Monday, November 4, 2013

Break Through

Did he really just say that?

I ask myself this question frequently throughout our days now. "Did he really just SAY that?" During the 30 minute conversation that I had with Jonah after picking him up from school tonight, I asked myself that question at least 60 times. 

That's right, folks! I'm having 30 minute conversations with my son! 

Just so you know, these are not just casual conversations where I ask him questions about his day, and he gives me short quick answers. These are conversations where I ask my son what happened at school today, and then I can't get a word in edgewise for at least the next 30 minutes. I just sit there laughing at how amazing all the little details are becoming. 

He's telling me stuff that his friends say, who made good choices and bad choices, who he went to PE with. These are all details that have been emerging in his evening dialogue with me for the past several months now. The dialogue started small. I would ask him if he had a good day, and he would only answer with a "yes" or "no". 

Tonight when we walked through the door, Jonah stopped to check out a couple of his school projects on the table, and said "Whoa. It's my jack o lantern. I made it at school. Mommy, mommy. Look mommy. And it's a bat. Oh man! Where's my spider? I made a spider. I must have left it at school." 

He no longer refers to himself in third person as of about a month ago. He's using "I", "me", "my", "mine" appropriately.  Huge step in intelligible speech.

There is still difficulty in understanding some of his speech. Still some mispronunciation. Still some difficulty in building sentence structure. I couldn't give a shit about all that because my son is finally talking to me.

My Jonah is talking to me. Not at me, but to me. With me.

I can think back to a time not so long ago, When Jonah was almost 3. He said "Wow" at some bubbles during an ABA session. I thought to myself then "Did he really just say that?" That was exciting.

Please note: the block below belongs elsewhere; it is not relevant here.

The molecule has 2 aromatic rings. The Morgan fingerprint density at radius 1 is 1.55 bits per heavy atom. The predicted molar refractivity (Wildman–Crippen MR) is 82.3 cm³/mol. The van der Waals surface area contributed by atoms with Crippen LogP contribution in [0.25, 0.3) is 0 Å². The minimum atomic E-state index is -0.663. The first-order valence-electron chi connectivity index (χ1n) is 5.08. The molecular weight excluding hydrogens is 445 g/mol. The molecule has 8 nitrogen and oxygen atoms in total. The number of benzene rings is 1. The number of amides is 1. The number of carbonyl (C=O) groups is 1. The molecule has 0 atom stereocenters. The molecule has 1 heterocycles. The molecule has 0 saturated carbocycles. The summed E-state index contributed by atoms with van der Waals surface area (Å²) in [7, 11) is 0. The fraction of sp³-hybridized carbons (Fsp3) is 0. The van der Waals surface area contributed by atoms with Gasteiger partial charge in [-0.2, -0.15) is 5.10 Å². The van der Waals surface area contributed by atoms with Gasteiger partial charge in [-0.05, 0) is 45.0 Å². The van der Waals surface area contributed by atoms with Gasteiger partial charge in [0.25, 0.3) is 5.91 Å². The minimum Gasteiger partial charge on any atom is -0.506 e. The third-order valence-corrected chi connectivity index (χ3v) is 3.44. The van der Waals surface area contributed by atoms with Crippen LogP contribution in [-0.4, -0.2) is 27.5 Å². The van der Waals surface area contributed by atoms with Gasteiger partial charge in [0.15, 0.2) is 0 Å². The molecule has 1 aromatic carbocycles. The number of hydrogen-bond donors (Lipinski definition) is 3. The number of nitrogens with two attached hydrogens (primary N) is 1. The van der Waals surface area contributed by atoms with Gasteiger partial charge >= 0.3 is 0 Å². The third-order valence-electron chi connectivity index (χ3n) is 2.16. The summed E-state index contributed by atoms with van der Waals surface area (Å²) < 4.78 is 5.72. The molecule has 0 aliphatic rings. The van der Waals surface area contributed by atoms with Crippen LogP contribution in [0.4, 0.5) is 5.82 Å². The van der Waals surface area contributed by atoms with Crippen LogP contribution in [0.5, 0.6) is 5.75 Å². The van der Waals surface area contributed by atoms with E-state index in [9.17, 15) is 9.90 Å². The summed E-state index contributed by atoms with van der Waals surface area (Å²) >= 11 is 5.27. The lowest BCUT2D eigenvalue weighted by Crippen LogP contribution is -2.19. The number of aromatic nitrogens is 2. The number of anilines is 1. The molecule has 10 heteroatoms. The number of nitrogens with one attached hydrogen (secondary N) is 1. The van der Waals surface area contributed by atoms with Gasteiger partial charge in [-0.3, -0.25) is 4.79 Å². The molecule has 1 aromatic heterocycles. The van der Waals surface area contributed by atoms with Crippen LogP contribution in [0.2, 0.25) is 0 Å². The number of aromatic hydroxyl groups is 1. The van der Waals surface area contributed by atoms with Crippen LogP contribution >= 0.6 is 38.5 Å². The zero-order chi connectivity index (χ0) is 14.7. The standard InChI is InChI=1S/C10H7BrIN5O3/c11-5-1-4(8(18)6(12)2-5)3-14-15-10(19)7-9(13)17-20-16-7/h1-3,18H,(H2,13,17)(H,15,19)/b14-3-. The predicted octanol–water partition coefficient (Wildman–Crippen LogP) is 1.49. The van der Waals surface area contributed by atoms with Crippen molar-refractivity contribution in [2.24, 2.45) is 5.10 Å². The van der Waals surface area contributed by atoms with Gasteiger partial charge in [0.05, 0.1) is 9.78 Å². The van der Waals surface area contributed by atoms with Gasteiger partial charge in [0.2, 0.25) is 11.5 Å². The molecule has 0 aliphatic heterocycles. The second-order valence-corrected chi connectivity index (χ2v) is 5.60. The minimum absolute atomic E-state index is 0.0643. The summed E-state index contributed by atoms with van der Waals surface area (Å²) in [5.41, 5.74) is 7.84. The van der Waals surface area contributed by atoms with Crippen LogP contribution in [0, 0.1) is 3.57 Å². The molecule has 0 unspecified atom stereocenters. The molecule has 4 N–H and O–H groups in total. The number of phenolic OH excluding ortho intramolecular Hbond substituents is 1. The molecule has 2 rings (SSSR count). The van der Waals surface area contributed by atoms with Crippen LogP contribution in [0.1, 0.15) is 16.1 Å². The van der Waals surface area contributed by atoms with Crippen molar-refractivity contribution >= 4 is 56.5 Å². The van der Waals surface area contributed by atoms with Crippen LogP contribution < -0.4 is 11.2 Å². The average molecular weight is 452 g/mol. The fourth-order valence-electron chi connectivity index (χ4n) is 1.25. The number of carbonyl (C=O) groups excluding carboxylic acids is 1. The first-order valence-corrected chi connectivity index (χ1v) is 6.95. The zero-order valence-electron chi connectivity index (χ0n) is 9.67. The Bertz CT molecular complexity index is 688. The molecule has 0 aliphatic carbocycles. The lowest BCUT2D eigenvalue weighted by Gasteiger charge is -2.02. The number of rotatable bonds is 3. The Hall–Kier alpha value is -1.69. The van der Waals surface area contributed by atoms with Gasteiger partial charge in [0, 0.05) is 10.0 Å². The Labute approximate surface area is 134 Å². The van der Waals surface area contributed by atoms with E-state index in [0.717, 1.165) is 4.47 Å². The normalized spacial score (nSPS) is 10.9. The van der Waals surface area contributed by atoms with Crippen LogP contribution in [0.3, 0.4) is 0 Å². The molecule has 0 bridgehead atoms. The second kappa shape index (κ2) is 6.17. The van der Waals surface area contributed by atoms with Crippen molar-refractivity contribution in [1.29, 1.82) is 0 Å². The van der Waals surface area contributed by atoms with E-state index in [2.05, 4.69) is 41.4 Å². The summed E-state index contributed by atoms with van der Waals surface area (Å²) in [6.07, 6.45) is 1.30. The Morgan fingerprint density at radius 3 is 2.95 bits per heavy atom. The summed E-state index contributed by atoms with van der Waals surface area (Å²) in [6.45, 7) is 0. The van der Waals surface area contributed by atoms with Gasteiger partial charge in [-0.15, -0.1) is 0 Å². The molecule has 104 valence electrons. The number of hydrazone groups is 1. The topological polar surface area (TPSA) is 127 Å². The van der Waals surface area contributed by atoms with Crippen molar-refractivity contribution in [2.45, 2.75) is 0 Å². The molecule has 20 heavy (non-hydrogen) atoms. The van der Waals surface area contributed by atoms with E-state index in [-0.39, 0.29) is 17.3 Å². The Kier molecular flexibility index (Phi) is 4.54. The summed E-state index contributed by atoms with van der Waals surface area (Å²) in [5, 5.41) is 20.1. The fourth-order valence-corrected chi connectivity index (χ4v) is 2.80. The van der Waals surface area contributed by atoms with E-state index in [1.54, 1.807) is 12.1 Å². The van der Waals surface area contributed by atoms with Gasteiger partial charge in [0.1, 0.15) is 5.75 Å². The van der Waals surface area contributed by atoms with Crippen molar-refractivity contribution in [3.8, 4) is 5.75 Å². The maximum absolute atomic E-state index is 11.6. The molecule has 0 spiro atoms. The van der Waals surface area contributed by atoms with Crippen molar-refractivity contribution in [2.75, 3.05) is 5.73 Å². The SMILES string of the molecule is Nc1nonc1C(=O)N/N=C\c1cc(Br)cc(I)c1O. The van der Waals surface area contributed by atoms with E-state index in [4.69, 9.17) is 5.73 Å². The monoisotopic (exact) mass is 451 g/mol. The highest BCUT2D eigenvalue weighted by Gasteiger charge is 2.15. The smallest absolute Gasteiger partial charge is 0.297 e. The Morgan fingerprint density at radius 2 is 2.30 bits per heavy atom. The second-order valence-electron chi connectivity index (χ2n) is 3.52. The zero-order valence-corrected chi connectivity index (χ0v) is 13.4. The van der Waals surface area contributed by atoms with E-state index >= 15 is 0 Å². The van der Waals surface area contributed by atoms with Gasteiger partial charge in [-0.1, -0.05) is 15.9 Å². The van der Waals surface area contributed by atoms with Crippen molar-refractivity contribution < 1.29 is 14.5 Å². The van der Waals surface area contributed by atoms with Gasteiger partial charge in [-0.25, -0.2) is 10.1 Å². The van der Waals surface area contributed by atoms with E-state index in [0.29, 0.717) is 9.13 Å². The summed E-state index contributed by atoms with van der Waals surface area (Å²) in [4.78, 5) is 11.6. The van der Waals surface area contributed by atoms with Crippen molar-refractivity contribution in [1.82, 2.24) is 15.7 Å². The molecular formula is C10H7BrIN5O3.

As Jonah got older, he learned how to ask for things he wanted like milk. This is how it went down most of the time:
  1. He would just come up behind me and squawk or grunt. 
  2. When I would ask him what he wanted, he would answer quickly "milk." 
  3. I would have to say "Then, how do you ask?"
  4. Sometimes he would begin whining or grunting in an attempt not to have to say it, but I would push him until he asked...
  5. "I want milk, please?"
And, I would think, "Wow. Did he really just say that?" I was grateful for any words that came from his mouth. But there was no Jonah behind the words that he was trained to say, or the answers he was trained to give. His expression was always shining through in his cute mannerisms, looks, gestures, dancing, singing, vocal stimming, but not a lot of expression in his words until a couple years ago. 

A couple years ago, I was so convinced in the improvements I noticed in Jonah's behavior just by making organic & unprocessed foods a priority in our diets, that I dove head first into CEASE therapy.  I'm sure most friends thought I was losing my mind. Here we are over two years later, all of the hard work is paying off. Every day, I think "If he doesn't get better than this, I'm happy." But every day just keeps getting better.